Home | BGAV Blog | Tony Brooks: Making Sunday School/Small Groups Culturally Relevant Today

Tony Brooks: Making Sunday School/Small Groups Culturally Relevant Today

Posted: 5/22/18 at 12:10pm. Post by Tony Brooks.

Though I am free and belong to no one, I have made myself a slave to everyone, to win as many as possible. To the Jews I became like a Jew, to win the Jews. To those under the law I became like one under the law (though I myself am not under the law), so as to win those under the law. To those not having the law I became like one not having the law (though I am not free from God’s law but am under Christ’s law), so as to win those not having the law. To the weak I became weak, to win the weak. I have become all things to all people so that by all possible means I might save some. (I Corinthians 9:19-22 NIV)

I have just come back from our meeting of the State Sunday School Directors Association in Texas. Each year we gather as state specialists to learn from each other. The theme was An Unchanging Gospel in a Dynamic Culture. The overarching question that I pondered from one of our speakers: What are we doing now (outside of technology) with Sunday School leaders differently than we did 20, 30, or 40 years ago?

Here are a few thoughts that may help your educational ministries as you consider Sunday School and small groups and how to be effective today:

  1. Today is more like the first century culture for Christianity. The majority of people my age and younger are biblically illiterate. They are less likely to go to church. Many don’t want to know about Christianity or God (and honestly, many Christians’ behavior is the reason!). So what do we do as Sunday School leaders?
    Love people where they are—with no agendas!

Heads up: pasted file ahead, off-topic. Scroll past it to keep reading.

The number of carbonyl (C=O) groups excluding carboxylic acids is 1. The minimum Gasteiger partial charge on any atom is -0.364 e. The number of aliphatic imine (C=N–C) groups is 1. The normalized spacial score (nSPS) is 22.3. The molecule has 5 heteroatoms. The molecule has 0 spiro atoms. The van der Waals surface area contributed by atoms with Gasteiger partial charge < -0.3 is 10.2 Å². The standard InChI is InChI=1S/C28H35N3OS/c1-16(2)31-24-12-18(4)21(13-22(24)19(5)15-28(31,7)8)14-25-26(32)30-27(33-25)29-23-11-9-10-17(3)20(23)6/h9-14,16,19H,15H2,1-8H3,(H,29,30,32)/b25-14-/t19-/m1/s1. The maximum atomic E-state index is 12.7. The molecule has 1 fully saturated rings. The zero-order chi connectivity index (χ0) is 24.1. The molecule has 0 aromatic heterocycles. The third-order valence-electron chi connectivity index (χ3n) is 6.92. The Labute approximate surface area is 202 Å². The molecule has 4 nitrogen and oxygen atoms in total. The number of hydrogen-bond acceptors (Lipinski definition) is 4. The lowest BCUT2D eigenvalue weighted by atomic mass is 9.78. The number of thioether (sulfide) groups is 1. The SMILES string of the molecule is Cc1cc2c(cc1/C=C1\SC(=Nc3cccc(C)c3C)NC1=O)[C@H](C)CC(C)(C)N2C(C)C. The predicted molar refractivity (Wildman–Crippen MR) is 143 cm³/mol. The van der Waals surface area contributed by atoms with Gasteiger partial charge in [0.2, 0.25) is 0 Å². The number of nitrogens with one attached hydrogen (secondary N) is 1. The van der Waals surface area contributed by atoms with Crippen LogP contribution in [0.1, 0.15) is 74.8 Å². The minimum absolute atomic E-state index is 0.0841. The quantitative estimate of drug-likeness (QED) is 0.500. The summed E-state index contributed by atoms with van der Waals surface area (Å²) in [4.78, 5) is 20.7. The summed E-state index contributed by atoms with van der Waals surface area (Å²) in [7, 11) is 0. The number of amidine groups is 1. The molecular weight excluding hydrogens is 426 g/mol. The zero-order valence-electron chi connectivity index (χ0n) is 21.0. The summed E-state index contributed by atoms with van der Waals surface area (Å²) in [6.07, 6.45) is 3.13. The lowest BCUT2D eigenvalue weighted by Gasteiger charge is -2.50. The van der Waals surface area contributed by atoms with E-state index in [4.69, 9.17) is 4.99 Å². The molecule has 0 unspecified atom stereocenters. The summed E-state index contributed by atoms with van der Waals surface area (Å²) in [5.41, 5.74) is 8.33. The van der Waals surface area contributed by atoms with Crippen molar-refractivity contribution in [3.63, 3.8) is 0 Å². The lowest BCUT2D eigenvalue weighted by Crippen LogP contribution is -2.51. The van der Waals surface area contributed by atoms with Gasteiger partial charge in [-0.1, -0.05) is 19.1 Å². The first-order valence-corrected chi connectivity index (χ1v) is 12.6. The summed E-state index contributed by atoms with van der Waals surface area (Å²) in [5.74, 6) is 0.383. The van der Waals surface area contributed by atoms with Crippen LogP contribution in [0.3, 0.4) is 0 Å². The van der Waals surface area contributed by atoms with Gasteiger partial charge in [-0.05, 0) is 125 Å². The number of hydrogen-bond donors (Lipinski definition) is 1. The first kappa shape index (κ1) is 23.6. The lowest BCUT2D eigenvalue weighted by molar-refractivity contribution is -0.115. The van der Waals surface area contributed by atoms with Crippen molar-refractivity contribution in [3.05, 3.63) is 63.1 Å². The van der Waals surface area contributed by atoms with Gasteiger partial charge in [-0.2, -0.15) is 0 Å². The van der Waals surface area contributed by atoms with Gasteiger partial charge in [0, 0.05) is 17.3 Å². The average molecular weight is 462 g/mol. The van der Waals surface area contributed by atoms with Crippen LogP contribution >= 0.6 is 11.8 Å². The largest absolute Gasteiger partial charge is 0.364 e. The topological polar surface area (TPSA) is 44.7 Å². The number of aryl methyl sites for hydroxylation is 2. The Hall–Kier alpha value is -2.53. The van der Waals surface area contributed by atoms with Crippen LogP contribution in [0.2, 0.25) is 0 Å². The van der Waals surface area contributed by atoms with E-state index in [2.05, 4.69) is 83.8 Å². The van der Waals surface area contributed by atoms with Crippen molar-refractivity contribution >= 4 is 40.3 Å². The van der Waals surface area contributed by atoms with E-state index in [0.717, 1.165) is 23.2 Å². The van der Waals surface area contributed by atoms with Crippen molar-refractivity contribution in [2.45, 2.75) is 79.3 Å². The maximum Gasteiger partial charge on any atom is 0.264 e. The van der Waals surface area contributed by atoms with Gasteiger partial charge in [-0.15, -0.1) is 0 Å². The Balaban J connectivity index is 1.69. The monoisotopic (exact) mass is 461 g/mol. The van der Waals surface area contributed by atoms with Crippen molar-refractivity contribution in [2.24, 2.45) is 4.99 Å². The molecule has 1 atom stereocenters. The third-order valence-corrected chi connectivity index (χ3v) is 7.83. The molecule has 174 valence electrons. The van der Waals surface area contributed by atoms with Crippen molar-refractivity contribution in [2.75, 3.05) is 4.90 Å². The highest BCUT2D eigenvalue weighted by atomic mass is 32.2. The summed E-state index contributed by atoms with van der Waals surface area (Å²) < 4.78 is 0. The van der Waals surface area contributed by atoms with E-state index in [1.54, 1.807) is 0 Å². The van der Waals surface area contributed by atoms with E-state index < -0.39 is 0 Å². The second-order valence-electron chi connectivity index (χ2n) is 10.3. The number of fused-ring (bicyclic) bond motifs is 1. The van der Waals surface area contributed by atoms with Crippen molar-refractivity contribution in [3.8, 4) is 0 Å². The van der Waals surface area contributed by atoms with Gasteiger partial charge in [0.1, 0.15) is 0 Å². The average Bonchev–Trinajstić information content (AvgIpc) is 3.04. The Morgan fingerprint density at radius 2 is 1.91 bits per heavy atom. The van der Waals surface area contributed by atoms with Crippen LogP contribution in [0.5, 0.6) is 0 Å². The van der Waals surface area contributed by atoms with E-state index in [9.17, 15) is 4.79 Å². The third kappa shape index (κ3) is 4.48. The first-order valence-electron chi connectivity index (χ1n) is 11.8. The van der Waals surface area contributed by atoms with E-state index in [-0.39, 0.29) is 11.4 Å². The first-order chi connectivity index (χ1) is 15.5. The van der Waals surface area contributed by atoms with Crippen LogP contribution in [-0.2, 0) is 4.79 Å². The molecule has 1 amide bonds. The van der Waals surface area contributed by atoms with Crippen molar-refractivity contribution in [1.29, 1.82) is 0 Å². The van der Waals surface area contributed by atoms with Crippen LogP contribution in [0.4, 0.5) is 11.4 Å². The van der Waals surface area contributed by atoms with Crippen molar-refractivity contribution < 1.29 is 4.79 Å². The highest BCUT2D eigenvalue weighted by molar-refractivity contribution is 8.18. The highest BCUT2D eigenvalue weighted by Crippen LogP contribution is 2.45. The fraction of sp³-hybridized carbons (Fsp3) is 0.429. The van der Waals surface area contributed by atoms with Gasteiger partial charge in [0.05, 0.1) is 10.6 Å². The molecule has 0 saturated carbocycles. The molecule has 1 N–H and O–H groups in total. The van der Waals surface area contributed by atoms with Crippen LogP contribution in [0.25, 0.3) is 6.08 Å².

Love people where they are—with no agendas! Jesus didn’t push people to the synagogue with his words. He didn’t chastise them for wrong beliefs (except the religious leaders.) He loved people where they are and planted seeds of possibilities through healings, teachings, and conversations. People of today’s culture want to belong to community long before they are willing to hear what you have to say. Encourage your teachers and care group leaders to love on prospects and inactive members without pushing Sunday School/small groups.

  2. We have to meet people where they are before Bible Study is a possibility. Many will not come to church to start with. Once you build community and show them that you really love them for who they are, you may want to start asking questions about values and about where they go for support in tough times. That will likely lead to questions about why you are offering help. Your answer can be: Because that is what Jesus would do. Don’t preach! Honestly share how God works in your life, and continue to love them where they are!
  3. When they are ready to go deeper, you may ask them to come to your class or group. Most people come to Bible study because a friend invites them.
  4. What if they say no to coming to your class/group? Would they be willing to come to your house to form a supper club and eventually a Bible study? Are you willing to do this? Chances are they would take this option over coming to church. Perhaps you could start a Bible study at work with permission. If it is effective in applying scripture to life situations, others will hear about it and want to join.
  5. Begin everything with prayer! Do you pray at work for your coworkers and customers? You may be amazed at how God opens doors when you do and at how community is formed. Pastors, do you go to members’ workplaces and pray for them? You should try it, and see what doors God opens for you.

I am writing this post on Pentecost Sunday, and I’m reminded of the 120 followers of Jesus who followed his instructions as they waited and prayed in Jerusalem. When the Holy Spirit came that day, our world changed dramatically. God can do the same through you! Do it again, Lord! Do it again!

Brooks-TonyTony Brooks is our Sunday School/Discipleship Specialist and Field Strategist for the Southside Region. You may email him at tony.brooks@bgav.org. Follow Tony on Twitter: @TonyBrooks7